NASHVILLE, Tenn. (AP) — A top Southern Baptist Convention committee is facing mounting pressure from within the denomination to move forward without further delay an investigation into how it handled sexual abuse allegations.
Many seminary presidents, state convention leaders and pastors in the nation’s largest Protestant denomination are frustrated with the Executive Committee’s inaction.
The critics, growing in number, have called for the committee to accept the terms of the investigation set by thousands of Southern Baptist delegates in June. Some have warned a failure to do so risks financial contributions from churches, erodes trust within the convention and runs counter to the evangelical denomination’s bottom-up structure.
The Executive Committee, which acts on behalf of the convention when it is not holding a national meeting, is facing a crisis of confidence, said the Rev. Adam Greenway, president of Southwestern Baptist Theological Seminary in Fort Worth, Texas. The Executive Committee is at this point because of a “colossal failure of leadership,” he said.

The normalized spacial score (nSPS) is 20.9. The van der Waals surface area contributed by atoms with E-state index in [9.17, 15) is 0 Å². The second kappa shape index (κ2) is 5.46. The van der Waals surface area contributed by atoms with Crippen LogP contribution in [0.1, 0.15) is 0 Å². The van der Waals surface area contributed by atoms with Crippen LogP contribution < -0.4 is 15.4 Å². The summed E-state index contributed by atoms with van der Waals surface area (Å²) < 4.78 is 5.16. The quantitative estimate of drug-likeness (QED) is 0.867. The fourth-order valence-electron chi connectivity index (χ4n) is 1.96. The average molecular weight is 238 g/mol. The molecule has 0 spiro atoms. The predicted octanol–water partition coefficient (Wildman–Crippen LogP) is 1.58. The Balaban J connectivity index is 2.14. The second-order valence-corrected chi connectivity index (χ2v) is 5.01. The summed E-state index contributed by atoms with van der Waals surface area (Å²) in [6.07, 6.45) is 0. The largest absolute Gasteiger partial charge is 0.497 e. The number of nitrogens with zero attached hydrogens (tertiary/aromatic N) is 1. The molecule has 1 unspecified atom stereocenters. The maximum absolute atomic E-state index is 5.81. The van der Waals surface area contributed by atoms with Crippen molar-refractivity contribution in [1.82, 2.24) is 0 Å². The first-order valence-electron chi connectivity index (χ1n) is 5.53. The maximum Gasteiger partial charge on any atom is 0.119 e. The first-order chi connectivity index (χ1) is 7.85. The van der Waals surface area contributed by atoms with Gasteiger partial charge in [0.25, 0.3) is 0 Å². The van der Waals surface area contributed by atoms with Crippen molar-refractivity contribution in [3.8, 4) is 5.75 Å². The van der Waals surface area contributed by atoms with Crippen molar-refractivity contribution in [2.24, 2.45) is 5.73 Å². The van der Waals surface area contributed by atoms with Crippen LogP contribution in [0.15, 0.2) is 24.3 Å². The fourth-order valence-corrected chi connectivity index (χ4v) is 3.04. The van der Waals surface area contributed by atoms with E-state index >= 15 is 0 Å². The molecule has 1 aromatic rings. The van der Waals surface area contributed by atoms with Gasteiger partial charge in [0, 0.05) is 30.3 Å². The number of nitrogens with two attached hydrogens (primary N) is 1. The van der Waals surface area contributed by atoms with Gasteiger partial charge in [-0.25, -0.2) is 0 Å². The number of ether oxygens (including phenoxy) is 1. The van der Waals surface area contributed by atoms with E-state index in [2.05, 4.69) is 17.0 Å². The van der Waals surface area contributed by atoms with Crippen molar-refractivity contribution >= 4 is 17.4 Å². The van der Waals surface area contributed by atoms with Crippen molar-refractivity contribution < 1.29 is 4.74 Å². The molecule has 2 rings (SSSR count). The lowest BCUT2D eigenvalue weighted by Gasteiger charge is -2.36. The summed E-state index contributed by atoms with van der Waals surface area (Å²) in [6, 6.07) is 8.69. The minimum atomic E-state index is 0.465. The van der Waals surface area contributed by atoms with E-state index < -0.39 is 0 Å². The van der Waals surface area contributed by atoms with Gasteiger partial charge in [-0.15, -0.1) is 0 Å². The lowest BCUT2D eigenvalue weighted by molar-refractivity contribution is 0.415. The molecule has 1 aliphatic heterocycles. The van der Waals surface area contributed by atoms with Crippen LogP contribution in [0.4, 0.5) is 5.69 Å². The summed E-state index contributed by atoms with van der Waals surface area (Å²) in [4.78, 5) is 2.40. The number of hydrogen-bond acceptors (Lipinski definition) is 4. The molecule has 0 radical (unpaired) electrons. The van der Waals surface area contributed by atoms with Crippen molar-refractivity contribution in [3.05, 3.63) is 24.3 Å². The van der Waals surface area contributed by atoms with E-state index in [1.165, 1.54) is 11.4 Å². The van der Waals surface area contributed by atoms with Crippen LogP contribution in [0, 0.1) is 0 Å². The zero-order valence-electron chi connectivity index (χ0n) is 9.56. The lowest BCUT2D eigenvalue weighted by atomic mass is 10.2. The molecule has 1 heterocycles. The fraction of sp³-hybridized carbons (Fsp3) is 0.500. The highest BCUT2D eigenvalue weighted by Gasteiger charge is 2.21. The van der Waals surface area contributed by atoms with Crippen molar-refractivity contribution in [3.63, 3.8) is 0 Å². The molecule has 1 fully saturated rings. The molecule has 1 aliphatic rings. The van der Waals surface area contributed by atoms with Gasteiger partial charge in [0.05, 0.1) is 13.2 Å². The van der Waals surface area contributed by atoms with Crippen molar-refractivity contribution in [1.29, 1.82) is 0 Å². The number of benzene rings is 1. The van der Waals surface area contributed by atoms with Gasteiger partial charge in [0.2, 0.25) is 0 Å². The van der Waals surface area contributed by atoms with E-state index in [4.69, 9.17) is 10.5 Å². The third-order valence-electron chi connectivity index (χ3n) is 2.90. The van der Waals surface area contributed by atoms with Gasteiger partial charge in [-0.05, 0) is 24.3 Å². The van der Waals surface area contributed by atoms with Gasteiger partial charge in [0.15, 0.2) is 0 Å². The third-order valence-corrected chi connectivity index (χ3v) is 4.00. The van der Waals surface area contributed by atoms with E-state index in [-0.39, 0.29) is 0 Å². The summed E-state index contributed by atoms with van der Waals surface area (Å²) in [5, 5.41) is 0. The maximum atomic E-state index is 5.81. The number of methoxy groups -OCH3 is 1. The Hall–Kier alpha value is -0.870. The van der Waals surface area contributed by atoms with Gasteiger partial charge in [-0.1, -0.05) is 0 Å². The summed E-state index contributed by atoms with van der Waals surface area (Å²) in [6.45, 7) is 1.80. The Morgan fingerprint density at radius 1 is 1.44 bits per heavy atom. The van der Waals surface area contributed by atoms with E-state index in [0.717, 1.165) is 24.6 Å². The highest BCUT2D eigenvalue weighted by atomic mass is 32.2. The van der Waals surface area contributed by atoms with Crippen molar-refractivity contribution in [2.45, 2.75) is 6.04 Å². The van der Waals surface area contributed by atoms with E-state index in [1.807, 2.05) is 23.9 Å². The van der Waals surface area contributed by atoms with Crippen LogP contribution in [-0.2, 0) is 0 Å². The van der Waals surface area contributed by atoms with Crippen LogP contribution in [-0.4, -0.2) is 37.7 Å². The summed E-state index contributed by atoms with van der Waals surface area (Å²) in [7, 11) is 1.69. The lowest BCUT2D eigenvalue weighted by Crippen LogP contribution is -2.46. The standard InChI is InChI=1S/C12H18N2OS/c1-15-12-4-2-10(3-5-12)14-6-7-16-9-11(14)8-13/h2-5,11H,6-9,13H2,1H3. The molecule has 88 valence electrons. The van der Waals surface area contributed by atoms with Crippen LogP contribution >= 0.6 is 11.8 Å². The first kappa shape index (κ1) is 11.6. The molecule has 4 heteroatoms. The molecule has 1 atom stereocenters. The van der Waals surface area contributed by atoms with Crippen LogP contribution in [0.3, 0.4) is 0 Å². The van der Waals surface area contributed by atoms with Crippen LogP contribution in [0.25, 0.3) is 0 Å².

“We’re seeing play out before a watching world something that should never have been allowed to escalate to this point,” Greenway said.
The Executive Committee is facing a third-party investigation into allegations it mishandled sexual abuse cases, resisted reforms and intimidated survivors, but it is divided on the terms of the review, including a request to waive its attorney-client privilege that protects some communications with its lawyers. The waiver is viewed as a key demand of the delegates, known as messengers, who put the investigation in motion.